Miscellaneous Mondays ~ Bookish Delight

I honestly can’t believe that it’s time to write my end-of-the-month book recap again.  Where did November go?  Well, here we go: three books I read this month. {Also, soon I’ll be posting a new page with a (nearly) complete list of all the books I’ve read in the past five-ish years, so be on the look-out for it!}

1) Slaves of Soccoro ~ John Flanagan.  Book four in his Brotherband Chronicles, the companion series to his famous Ranger’s Apprentice, SoS has its strong and weak points.  The main weak point was that it feels a little same-old, same-old — they chase an enemy, sneakbrotherband into port, cause a disturbance in the city, and cleverly escape from the harbor after a suspenseful sea battle.  I’m not saying that this is a bad plot line, but he’s used it before in recent books, and I wish there was a bit of a change-up.  The main strong pint was the inclusion of a certain Araluen.  Seeing a beloved friend from the old series step into this new series was a treat, and it wasn’t forced or unrealistic.  I could truly see it happening.  Plus, we haven’t seen Sorroco before, so I enjoyed hearing about the various markets and cultural differences.  In all, it wasn’t Flanagan’s best book, but I’m really looking forward to the next one, “where the worlds of Brotherband Chronicles and Ranger’s Apprentice collide”.  Oh man.

2) Dr. Jekyll and Mr. Hyde ~ Robert Louis Stevenson. What RLS does so well isjekyll use the setting to impact the mood of the story.  He doesn’t use much description, but the little that he does is enough.  The fact that almost everything happens at night in dark, confined spaces creates a creepy, unsettling feel, without him ever having to say it outright.  And, yes, while it was eerie and rather depressing, I think it is a powerful portrayal of human nature.  We all have a Mr. Hyde in us, and some ultimately let him win.  It reminded me of how grateful I should to to God, for giving me the power to defeat my own Mr. (Mrs., perhaps?) Hyde.  The book was shorter than most classics, but it had just the right pace and moved very quickly.  If you’re looking for a short yet suspenseful read, this is it.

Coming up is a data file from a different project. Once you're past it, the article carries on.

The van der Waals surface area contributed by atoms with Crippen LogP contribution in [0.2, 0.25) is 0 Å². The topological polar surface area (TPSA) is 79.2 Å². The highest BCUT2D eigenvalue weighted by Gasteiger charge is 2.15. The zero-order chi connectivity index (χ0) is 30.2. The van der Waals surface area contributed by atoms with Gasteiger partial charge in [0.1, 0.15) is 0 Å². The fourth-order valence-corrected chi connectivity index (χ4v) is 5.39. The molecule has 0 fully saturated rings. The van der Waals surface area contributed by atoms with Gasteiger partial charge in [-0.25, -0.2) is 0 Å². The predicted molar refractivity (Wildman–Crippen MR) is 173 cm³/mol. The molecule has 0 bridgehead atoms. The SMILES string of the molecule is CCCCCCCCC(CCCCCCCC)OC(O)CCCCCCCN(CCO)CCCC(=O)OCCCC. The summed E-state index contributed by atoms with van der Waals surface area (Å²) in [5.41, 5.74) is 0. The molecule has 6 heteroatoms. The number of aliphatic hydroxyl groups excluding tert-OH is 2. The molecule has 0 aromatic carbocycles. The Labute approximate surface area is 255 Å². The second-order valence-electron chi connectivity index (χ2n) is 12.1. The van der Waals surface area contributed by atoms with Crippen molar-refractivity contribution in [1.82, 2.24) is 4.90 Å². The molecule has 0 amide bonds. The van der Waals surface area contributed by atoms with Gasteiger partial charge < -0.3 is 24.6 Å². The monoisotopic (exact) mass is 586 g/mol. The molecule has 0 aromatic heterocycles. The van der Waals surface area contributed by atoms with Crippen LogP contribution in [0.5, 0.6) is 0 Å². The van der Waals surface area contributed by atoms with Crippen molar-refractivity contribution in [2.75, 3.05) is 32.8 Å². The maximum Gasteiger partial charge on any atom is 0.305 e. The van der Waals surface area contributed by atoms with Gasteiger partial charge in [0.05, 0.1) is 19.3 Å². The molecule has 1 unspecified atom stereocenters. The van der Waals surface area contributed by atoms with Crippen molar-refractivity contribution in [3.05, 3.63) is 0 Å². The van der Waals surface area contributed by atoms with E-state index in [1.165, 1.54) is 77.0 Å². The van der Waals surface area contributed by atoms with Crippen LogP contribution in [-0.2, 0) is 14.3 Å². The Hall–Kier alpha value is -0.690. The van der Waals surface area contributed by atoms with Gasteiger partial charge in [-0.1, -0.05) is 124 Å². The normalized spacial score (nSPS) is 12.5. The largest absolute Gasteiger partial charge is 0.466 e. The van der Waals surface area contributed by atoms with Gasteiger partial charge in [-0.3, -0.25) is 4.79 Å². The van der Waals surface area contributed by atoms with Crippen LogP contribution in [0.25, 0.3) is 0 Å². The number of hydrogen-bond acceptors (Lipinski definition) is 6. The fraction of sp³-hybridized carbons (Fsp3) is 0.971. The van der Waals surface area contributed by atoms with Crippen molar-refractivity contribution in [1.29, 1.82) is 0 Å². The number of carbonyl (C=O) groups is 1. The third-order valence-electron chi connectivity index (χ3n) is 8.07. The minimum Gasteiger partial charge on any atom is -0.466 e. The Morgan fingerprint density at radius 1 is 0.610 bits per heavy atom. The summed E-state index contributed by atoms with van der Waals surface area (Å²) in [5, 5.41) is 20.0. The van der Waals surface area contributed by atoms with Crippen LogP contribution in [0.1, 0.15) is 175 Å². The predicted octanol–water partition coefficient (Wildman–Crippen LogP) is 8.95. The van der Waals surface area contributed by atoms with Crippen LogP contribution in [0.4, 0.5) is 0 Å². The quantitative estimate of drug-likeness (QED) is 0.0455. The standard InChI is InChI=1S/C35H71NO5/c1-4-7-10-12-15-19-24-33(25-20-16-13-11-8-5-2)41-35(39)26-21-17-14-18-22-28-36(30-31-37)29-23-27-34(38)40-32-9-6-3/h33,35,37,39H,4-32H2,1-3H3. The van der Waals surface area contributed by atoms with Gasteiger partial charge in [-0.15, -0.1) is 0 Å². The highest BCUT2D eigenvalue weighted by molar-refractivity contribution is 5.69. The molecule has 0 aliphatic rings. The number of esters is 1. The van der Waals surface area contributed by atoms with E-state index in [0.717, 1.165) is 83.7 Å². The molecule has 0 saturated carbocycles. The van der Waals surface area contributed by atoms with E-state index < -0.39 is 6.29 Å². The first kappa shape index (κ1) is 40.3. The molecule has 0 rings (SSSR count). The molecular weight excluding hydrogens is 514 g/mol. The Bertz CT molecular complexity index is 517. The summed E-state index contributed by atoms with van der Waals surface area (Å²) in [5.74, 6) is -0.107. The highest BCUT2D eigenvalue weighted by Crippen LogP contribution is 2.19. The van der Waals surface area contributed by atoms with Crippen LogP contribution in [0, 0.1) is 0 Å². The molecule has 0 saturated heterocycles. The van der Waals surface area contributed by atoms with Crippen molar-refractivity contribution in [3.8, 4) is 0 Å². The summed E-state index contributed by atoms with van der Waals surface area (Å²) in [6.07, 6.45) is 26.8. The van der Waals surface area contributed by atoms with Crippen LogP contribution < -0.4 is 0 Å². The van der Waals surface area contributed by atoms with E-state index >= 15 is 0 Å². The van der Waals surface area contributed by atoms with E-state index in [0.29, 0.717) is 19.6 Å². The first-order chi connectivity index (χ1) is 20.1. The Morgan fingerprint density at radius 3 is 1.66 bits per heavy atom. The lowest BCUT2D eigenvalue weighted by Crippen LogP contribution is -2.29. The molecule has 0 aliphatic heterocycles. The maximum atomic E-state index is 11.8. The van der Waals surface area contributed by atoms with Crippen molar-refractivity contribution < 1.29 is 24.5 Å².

3) The Weight of Glory ~ C. S. Lewis.  Ah, Lewis.  He never fails to inspire, challenge, and convict me, and this collection of his essays doesn’t disappoint. The first essay, “The Weight of Glory”, is indescribable.  It discusses glory — what it is, and how it applies to us Christians.  It’s simply beautiful, and I could prove it with a myriad of incredible quotes, but I don’t want to spoil it for you.  “Learning in War-Time” discusses why eweightducation is important regardless of what’s going on in the world, “Why I am Not a Pacifist,” outlines, obviously, why he doesn’t believe in pacifism, and “Transposition”,  probably my least favorite, delves into the phenomenon of speaking with tongues and how to view it biblically. Those three were a bit hard for me to get into, but these last five were fantastic.   “Is Theology Poetry?” is his answer to the question, “Does Theology offer us, at best, only that kind of truth which, according to some critics, poetry offers us?”.  “The Inner Ring” is especially relevant to teens, I feel, as he talks about our desires to fit in and find an exclusive group.  “Membership” is his call for us to fellowship with other Christians and not forsake meeting together.  “On Forgiveness” was particularly powerful, and it opened my eyes to lies I have been believing both on how God forgives me and how I should forgive others.  Lastly, “The Slip of the Tongue” candidly reveals his own fear of becoming too focused on temporal things and how we all put boundaries on how far we’ll go for God.

Have you read any of these?  And what have you been reading recently?

One response to “Miscellaneous Mondays ~ Bookish Delight”

  1. […] know I’ve already reviewed Dr. Jekyll and Mr. Hyde, but it fits perfectly in this discussion.  I don’t want to […]


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